Why Do We Not Capitalize Every Word In A Title

y u no

Maybe some of you have noticed — a while back I shifted from using the usual standard of title-writing in which ‘unimportant’ ‘little’ words like and, the, for — things like that — are not capitalized unless they’re the first word of the title.

Now I do what you’re not supposed to do. I capitalize every word of a title. I have reasons for doing this despite the fact that the more pedantic grammarians see me doing this and instantly think, “look at this barbarian, stinking up our language. What a clod!”

animated peridot calls yellow diamond a clod

My reason is, I think this little title convention we have is basically the same thing as “never split an infinitive” (yes, some grammarians still complain that Star Trek’s “to boldly go” is wrong, wrong, WRONG).

It’s a silly rule that’s there to make grammarians feel good about enforcing The Rules of Grammar but has no actual value to the language.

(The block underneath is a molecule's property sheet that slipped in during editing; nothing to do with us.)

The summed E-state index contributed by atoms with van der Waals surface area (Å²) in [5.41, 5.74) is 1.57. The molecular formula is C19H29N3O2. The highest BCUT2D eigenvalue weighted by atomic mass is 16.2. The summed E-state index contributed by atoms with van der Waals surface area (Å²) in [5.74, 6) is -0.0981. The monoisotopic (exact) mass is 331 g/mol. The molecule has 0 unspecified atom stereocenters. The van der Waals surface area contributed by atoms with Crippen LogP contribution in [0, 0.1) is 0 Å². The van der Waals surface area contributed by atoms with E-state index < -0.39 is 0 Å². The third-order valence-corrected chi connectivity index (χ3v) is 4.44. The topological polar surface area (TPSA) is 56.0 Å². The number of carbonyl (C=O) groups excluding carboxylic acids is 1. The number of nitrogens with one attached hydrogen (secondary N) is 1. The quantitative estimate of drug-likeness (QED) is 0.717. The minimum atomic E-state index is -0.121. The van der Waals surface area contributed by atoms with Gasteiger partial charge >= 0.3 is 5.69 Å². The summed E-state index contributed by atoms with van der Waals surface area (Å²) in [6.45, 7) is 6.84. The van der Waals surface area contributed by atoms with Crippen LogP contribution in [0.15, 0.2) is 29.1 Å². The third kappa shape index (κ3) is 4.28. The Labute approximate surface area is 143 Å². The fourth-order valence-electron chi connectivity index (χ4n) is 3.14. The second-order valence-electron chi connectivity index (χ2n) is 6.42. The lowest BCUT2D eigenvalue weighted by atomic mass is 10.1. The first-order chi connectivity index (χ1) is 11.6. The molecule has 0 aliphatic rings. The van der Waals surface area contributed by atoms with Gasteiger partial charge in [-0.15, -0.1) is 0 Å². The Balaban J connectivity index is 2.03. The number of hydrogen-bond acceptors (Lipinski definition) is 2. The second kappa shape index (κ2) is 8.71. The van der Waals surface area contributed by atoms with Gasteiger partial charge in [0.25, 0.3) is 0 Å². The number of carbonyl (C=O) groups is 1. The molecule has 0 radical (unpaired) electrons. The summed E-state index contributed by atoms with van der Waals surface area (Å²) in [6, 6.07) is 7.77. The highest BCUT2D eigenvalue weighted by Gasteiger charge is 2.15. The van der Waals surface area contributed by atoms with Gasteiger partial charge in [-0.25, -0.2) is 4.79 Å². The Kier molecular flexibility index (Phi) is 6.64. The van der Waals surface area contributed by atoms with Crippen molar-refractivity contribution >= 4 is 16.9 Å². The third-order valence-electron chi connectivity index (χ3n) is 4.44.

It’s an appendix of grammar, but not quite in that an appendix might do something positive for humans (nobody’s really certain, but last I heard the medical profession’s opinion on appendixes is “they might be helpful so let’s leave them alone”) and not capitalizing “and” in the middle of a title does nothing.

Those ‘little useless words’ are not useless.

Here, I’ll cut them out of some titles because they’re so useless, and you tell me:


The Catcher Rye

To Kill Mockingbird

The Lord Rings

Pride Prejudice

The Adventures Huckleberry Finn

Do Androids Dream Electric Sheep

The Left Hand Darkness

Stranger Strange Land

The Day Triffids

Flowers Algernon

See? Little words — little things of all sorts, in fact — are important. Remember that.

—Signed, with love, your favorite 5’3″ tall science fiction writing human man.



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